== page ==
Viva Pancho Villa!

By David Johanssen

Francisco “Pancho” Villa was a Mexican revolutionary leader who advocated for the poor and promised agrarian reform. Though he was also a ruthless bandit and opportunist, many Mexicans remember him fondly as their “Robin Hood,” fighting the dictator Porfirio Diaz. In 1909, Villa was portrayed as a hero in the US media too, until Woodrow Wilson withdrew his support in 1916. Outraged, Villa led an army across the border and staged a brutal raid against Columbus, New Mexico. Bandito or hero? You decide as we explore Hollywood’s love affair with Francisco “Pancho” Villa. All films are in English.

Mexican Heritage Film
El Compadre Mendoza
(Godfather Mendoza)
Fri, Sep 23, 5pm
100 pesos (includes drink)
Spanish, English Subtitles
Viva Villa!
Sat, Sep 24, 5pm
100 pesos (includes drink)
And Starring Pancho Villa as Himself
Wed, Sep 28, 5pm
100 pesos (includes drink)
All My Sons
Fri, Sep 30, 5pm
100 pesos (includes drink)

All events are at Shelter Theater, Vicente Guerrero 4, colonia San Rafael

We begin with Viva Villa (1934) on Saturday, September 24, at 5pm. A biography written by legendary screenwriter Ben Hecht: A young Pancho Villa takes to the hills after killing an overseer in revenge for his father’s death. There, a meeting with visionary leader Francisco Madero transforms Villa from an avenging bandit to revolutionary general. TV Guide says, “A sparky Hecht screenplay enlivens this high-gloss western, MGM’s biggest hit of 1934!”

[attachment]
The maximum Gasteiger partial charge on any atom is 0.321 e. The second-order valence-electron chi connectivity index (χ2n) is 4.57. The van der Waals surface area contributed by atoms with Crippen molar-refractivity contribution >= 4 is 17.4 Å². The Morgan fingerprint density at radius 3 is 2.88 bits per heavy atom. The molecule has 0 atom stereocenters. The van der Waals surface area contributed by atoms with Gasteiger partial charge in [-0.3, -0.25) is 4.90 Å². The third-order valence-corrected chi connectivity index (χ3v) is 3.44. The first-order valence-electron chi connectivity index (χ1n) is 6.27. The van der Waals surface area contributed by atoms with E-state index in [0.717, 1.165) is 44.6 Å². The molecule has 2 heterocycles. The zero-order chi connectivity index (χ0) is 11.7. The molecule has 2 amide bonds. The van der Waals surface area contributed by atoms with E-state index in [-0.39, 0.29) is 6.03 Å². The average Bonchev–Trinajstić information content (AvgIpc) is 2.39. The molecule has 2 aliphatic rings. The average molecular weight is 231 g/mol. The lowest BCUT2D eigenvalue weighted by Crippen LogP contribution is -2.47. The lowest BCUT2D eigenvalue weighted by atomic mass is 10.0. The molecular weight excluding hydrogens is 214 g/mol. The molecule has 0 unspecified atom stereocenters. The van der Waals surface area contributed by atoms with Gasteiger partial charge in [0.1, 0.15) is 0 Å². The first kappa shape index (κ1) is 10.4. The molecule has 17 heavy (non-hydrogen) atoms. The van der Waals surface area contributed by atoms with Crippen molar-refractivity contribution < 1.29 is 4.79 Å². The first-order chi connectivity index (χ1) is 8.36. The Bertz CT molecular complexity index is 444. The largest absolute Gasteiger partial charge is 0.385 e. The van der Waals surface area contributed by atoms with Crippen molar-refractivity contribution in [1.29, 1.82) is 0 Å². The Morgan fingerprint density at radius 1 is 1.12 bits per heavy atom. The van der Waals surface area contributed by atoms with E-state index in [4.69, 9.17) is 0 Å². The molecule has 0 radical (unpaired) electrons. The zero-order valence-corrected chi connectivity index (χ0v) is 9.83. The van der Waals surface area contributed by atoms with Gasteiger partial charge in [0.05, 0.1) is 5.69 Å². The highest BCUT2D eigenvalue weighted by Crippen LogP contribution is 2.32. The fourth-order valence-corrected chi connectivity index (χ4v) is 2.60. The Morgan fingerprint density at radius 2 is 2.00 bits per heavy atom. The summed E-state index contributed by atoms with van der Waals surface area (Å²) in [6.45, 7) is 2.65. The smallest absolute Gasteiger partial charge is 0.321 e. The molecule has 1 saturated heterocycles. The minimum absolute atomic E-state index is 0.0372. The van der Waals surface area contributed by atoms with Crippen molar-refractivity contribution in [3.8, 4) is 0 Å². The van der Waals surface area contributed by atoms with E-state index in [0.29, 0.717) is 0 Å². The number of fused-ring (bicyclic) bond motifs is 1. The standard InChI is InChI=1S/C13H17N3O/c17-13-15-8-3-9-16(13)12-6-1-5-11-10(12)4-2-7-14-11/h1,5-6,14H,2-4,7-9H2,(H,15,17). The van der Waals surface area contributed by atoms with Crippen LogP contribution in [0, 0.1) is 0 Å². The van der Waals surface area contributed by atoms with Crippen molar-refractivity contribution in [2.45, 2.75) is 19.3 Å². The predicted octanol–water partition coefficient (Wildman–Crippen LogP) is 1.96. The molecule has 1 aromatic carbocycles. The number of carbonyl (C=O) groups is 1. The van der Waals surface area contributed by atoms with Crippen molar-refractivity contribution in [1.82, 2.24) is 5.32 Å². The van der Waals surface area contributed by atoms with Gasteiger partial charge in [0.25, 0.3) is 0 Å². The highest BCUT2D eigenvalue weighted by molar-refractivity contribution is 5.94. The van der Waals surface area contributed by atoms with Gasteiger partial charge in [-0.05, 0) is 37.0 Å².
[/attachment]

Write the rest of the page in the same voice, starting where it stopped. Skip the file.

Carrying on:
And Starring Pancho Villa as Himself (2003) on Wednesday, September 28, at 5pm. Filmed almost entirely in and around San Miguel, this HBO film recounts the odd story of Pancho Villa’s film career when he invited American filmmakers to film his heroic battles against the Mexican government. What results is a surreal film-within-a-film as silent film stars compete with Pancho’s outsized ego (as magnificently portrayed by Antonio Banderas) for the camera’s affection.

Continuing our Mexican Heritage Film series, we present El Compadre Mendoza, a film from 1934 by Fernando de Fuentes, on Friday, September 23 at 5pm. During the Mexican Revolution, Rosalio Mendoza survives by winning favors from both sides. Eventually, the delicate balance becomes unsustainable and he has to choose one. The Pacific Film Archive says, “the revolution energized all of the Mexican arts…. this film is a complex analysis of the corrupted ideals of the Mexican Revolution.”

Friday, September 30, at 5pm, Shelter presents All My Sons, Arthur Miller’s classic drama about social responsibility set against personal gain. This universally-acclaimed and intimately filmed production, directed by Howard Davies, features a cast led by David Suchet and Zoë Wanamaker, faithfully reproducing London’s sold-out performance. “A classic production, never to be forgotten… . David Suchet is astounding!”

—London Telegraph.


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